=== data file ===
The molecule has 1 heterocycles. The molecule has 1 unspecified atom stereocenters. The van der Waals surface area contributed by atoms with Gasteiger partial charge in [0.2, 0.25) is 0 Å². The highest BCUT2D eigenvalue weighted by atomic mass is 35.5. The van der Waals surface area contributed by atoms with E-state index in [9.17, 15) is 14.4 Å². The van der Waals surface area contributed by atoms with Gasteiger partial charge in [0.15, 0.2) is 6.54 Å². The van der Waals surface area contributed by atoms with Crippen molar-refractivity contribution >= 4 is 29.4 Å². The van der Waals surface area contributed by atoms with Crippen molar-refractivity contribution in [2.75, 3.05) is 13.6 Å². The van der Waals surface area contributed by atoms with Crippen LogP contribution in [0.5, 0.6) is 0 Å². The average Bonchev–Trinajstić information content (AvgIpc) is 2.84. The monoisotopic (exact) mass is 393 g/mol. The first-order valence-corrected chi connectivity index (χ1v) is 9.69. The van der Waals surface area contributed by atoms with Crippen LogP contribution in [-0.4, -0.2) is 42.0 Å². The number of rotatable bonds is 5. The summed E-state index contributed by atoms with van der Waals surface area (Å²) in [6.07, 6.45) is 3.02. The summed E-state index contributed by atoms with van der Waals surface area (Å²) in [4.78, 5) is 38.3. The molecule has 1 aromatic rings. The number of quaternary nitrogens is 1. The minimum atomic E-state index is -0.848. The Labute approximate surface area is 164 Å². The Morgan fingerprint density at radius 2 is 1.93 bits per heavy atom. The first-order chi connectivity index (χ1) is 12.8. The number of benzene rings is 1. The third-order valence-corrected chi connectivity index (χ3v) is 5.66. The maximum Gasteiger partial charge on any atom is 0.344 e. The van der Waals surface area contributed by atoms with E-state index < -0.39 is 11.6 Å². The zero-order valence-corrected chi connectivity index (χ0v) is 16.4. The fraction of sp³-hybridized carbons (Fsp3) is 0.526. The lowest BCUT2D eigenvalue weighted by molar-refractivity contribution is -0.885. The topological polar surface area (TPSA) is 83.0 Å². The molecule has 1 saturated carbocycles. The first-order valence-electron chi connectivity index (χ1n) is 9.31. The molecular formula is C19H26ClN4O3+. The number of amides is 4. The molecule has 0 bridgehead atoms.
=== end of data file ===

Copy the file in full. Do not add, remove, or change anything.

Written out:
The molecule has 1 heterocycles. The molecule has 1 unspecified atom stereocenters. The van der Waals surface area contributed by atoms with Gasteiger partial charge in [0.2, 0.25) is 0 Å². The highest BCUT2D eigenvalue weighted by atomic mass is 35.5. The van der Waals surface area contributed by atoms with E-state index in [9.17, 15) is 14.4 Å². The van der Waals surface area contributed by atoms with Gasteiger partial charge in [0.15, 0.2) is 6.54 Å². The van der Waals surface area contributed by atoms with Crippen molar-refractivity contribution >= 4 is 29.4 Å². The van der Waals surface area contributed by atoms with Crippen molar-refractivity contribution in [2.75, 3.05) is 13.6 Å². The van der Waals surface area contributed by atoms with Crippen LogP contribution in [0.5, 0.6) is 0 Å². The average Bonchev–Trinajstić information content (AvgIpc) is 2.84. The monoisotopic (exact) mass is 393 g/mol. The first-order valence-corrected chi connectivity index (χ1v) is 9.69. The van der Waals surface area contributed by atoms with Crippen LogP contribution in [-0.4, -0.2) is 42.0 Å². The number of rotatable bonds is 5. The summed E-state index contributed by atoms with van der Waals surface area (Å²) in [6.07, 6.45) is 3.02. The summed E-state index contributed by atoms with van der Waals surface area (Å²) in [4.78, 5) is 38.3. The molecule has 1 aromatic rings. The number of quaternary nitrogens is 1. The minimum atomic E-state index is -0.848. The Labute approximate surface area is 164 Å². The Morgan fingerprint density at radius 2 is 1.93 bits per heavy atom. The first-order chi connectivity index (χ1) is 12.8. The number of benzene rings is 1. The third-order valence-corrected chi connectivity index (χ3v) is 5.66. The maximum Gasteiger partial charge on any atom is 0.344 e. The van der Waals surface area contributed by atoms with E-state index < -0.39 is 11.6 Å². The zero-order valence-corrected chi connectivity index (χ0v) is 16.4. The fraction of sp³-hybridized carbons (Fsp3) is 0.526. The lowest BCUT2D eigenvalue weighted by molar-refractivity contribution is -0.885. The topological polar surface area (TPSA) is 83.0 Å². The molecule has 1 saturated carbocycles. The first-order valence-electron chi connectivity index (χ1n) is 9.31. The molecular formula is C19H26ClN4O3+. The number of amides is 4. The molecule has 0 bridgehead atoms.